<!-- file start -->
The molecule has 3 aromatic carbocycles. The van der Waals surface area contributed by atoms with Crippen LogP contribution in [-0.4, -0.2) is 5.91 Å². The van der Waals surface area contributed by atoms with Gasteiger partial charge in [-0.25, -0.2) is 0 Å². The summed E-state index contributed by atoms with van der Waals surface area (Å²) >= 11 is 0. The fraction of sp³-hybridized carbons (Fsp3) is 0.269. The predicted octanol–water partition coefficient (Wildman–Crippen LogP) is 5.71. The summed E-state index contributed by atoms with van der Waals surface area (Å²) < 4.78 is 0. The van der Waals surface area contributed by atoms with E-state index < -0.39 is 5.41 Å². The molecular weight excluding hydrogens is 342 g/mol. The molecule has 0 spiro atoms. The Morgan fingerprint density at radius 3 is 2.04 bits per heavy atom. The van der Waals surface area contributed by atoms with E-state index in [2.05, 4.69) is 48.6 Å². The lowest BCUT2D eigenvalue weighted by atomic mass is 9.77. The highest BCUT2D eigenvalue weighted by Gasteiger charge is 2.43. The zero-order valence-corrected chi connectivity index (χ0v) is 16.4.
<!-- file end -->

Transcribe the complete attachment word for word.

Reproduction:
The molecule has 3 aromatic carbocycles. The van der Waals surface area contributed by atoms with Crippen LogP contribution in [-0.4, -0.2) is 5.91 Å². The van der Waals surface area contributed by atoms with Gasteiger partial charge in [-0.25, -0.2) is 0 Å². The summed E-state index contributed by atoms with van der Waals surface area (Å²) >= 11 is 0. The fraction of sp³-hybridized carbons (Fsp3) is 0.269. The predicted octanol–water partition coefficient (Wildman–Crippen LogP) is 5.71. The summed E-state index contributed by atoms with van der Waals surface area (Å²) < 4.78 is 0. The van der Waals surface area contributed by atoms with E-state index < -0.39 is 5.41 Å². The molecular weight excluding hydrogens is 342 g/mol. The molecule has 0 spiro atoms. The Morgan fingerprint density at radius 3 is 2.04 bits per heavy atom. The van der Waals surface area contributed by atoms with E-state index in [2.05, 4.69) is 48.6 Å². The lowest BCUT2D eigenvalue weighted by atomic mass is 9.77. The highest BCUT2D eigenvalue weighted by Gasteiger charge is 2.43. The zero-order valence-corrected chi connectivity index (χ0v) is 16.4.